Soft tissue
Vascular: intermediate (locally aggressive / rarely metastasizing)
Pseudomyogenic hemangioendothelioma


Topic Completed: 21 January 2020

Minor changes: 31 May 2020

Copyright: 2019-2020, PathologyOutlines.com, Inc.

PubMed search: Pseudomyogenic hemangioendothelioma

Farres Obeidin, M.D.
Borislav Alexiev, M.D.
Page views in 2019: 365
Page views in 2020 to date: 1,255
Cite this page: Obeidin F, Alexiev B. Pseudomyogenic hemangioendothelioma. PathologyOutlines.com website. http://www.pathologyoutlines.com/topic/softtissuepseudomyogenichemangio.html. Accessed July 2nd, 2020.
Definition / general
  • Rarely metastasizing vascular tumor with histology mimicking a myoid tumor or epithelioid sarcoma
Essential features
  • Locally aggressive but rarely metastasizing vascular tumor occurring most commonly in young adults < 40 years old
  • Histology: fascicles or sheets of plump spindled to epithelioid cells with bright eosinophilic cytoplasm
  • Immunohistochemistry: keratin+, ERG+, FLI1+, CD31+, FOSB+, CAMTA1-, INI1 retained
  • Molecular: t(7;19) SERPINE1-FOSB
Terminology
  • Synonyms: epithelioid sarcoma-like hemangioendothelioma, fibroma-like variant of epithelioid sarcoma
ICD coding
  • ICD-10: D49.2 - neoplasm of unspecified behavior of bone, soft tissue and skin
Epidemiology
Sites
  • Most common location is the lower extremities
    • Lower limbs: 54%
    • Upper limbs: 24%
    • Trunk: 18%
    • Head and neck: 4%
  • Often multifocal (~67% of reported cases)
  • Tissues affected (Am J Surg Pathol 2011;35:190)
    • Dermis: 31%
    • Subcutaneous tissue: 20%
    • Muscle: 34%
    • Bone: 14%
  • Tumors with only bone involvement have similar demographics (BMC Cancer 2019;19:872)
Pathophysiology / etiology
  • Driven by overexpression of FOSB, a protein involved in the AP-1 transcription complex that plays a role in cell growth and proliferation, cellular differentiation and apoptosis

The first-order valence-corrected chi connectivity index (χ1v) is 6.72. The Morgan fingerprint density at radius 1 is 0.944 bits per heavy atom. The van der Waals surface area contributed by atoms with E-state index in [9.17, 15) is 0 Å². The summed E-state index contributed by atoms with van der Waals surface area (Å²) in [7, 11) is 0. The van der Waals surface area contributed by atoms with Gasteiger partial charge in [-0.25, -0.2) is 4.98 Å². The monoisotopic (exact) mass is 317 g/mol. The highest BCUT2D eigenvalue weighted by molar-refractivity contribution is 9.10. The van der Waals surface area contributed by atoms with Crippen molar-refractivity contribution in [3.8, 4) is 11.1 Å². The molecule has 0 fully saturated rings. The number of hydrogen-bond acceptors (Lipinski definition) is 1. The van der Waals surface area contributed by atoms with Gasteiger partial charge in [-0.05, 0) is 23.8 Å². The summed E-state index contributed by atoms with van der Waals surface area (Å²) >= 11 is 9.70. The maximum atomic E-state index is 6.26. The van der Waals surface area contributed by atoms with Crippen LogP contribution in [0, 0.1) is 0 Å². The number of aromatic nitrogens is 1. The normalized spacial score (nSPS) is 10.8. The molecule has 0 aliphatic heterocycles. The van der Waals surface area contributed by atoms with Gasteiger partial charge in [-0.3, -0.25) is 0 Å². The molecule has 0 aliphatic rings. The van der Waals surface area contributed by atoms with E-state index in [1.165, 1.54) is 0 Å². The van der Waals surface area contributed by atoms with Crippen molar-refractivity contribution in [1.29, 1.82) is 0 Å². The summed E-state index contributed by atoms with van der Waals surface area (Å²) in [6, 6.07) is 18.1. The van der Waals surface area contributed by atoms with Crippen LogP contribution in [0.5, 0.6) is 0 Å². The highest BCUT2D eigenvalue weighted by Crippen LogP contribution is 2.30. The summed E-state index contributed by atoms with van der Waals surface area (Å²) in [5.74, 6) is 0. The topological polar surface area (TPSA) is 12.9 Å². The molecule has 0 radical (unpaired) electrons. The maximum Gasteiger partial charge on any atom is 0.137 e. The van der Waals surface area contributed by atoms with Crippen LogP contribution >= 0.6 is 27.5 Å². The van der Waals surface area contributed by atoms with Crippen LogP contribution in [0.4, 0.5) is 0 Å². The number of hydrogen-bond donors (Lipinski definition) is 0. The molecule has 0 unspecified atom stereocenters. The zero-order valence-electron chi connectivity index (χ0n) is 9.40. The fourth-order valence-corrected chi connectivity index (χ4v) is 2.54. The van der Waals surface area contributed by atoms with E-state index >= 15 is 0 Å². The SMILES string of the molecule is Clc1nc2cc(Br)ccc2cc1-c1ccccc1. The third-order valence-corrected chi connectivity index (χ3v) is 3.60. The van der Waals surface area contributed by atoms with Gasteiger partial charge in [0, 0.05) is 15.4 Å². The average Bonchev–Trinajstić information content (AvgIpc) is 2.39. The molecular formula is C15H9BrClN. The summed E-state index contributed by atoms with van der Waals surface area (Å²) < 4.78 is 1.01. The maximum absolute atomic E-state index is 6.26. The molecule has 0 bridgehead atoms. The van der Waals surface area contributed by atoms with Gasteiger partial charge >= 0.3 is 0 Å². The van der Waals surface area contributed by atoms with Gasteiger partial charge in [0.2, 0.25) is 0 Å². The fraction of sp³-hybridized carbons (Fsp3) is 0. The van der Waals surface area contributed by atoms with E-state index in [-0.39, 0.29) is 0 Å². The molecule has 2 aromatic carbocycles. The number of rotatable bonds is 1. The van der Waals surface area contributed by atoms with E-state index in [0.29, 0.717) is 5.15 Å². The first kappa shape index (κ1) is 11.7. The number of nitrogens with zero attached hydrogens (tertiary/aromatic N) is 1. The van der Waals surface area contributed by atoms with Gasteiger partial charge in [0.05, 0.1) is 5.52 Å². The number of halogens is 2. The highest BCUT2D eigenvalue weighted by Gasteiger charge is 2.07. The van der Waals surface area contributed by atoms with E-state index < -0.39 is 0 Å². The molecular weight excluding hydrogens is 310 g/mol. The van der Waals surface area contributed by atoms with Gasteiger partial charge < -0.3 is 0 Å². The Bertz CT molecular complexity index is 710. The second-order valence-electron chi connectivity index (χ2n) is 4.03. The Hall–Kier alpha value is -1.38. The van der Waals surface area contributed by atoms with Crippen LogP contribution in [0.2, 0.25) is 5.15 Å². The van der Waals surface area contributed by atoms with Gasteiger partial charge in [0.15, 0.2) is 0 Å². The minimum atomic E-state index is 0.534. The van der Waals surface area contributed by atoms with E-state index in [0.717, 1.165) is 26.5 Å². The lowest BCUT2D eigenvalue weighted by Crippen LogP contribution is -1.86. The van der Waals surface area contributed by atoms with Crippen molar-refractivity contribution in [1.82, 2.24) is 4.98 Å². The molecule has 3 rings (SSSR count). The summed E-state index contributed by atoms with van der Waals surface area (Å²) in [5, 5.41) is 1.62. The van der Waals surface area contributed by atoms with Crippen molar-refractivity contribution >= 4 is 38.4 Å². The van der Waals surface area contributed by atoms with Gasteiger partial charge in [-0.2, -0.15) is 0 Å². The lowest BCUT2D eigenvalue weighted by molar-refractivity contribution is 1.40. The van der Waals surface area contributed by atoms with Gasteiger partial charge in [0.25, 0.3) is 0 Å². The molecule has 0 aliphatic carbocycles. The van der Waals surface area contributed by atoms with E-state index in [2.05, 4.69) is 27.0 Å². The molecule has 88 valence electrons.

• SERPINE1 is highly expressed in vascular tissues and acts as the promoter for FOSB expression when fused (Cancer Genet 2011;204:211)
Clinical features
Diagnosis
  • Evaluate soft tissue masses with CT or MRI imaging followed by imaging guided biopsy
  • Diagnosis typically made on biopsy prior to definitive surgical treatment or adjuvant therapy
Radiology description
  • Xray and CT: lytic, lobulated and well defined lesion
  • MRI:
    • Hypo to isointense on T1 weighted imaging
    • Variably hyperintense on T2 and STIR weighted imaging
  • Fluorodeoxyglucose (FDG) and methylene diphosphonate (MDP) avidity variable but may be used to follow for regression (Radiol Case Rep 2019;14:1228, Am J Surg Pathol 2016;40:587)
Radiology images

Contributed by Farres Obeidin, M.D., Borislav Alexiev, M.D.

Left wrist


Gastrocnemius muscle

T9 vertebrae

Prognostic factors
Case reports
Treatment
  • Optimal treatment still unclear due to rarity
  • Wide excision is recommended as first line ± adjuvant radio or chemotherapy because of the high risk of local recurrence
  • Amputation may be needed in rare progressive cases (Am J Surg Pathol 2011;35:190)
  • Responses have been seen in isolated case reports with gemcitabine / taxane cytotoxic chemotherapy or mTOR inhibitors (everolimus, sirolimus) (Clin Sarcoma Res 2015;5:22, Pediatr Blood Cancer 2018;65:1)
  • Complete response to telatinib in one case report; other VEGFR / PDGFR inhibitors have been proposed as well (Clin Cancer Res 2018;24:2678)
Gross description
  • Ill defined, usually multifocal
  • White-brown cut surface, rarely with necrosis or hemorrhage
  • Most tumors are 1 - 2.5 cm; mean size: 1.9 cm (Am J Surg Pathol 2011;35:190)
Microscopic (histologic) description
  • Architecture (Arch Pathol Lab Med 2019;143:763, Am J Surg Pathol 2011;35:190):
    • Vaguely nodular or plexiform; infiltrates surrounding soft tissues
    • Desmoplastic reaction may be seen
    • Sheets or short fascicles; often with variably prominent inflammatory (usually neutrophilic) infiltrate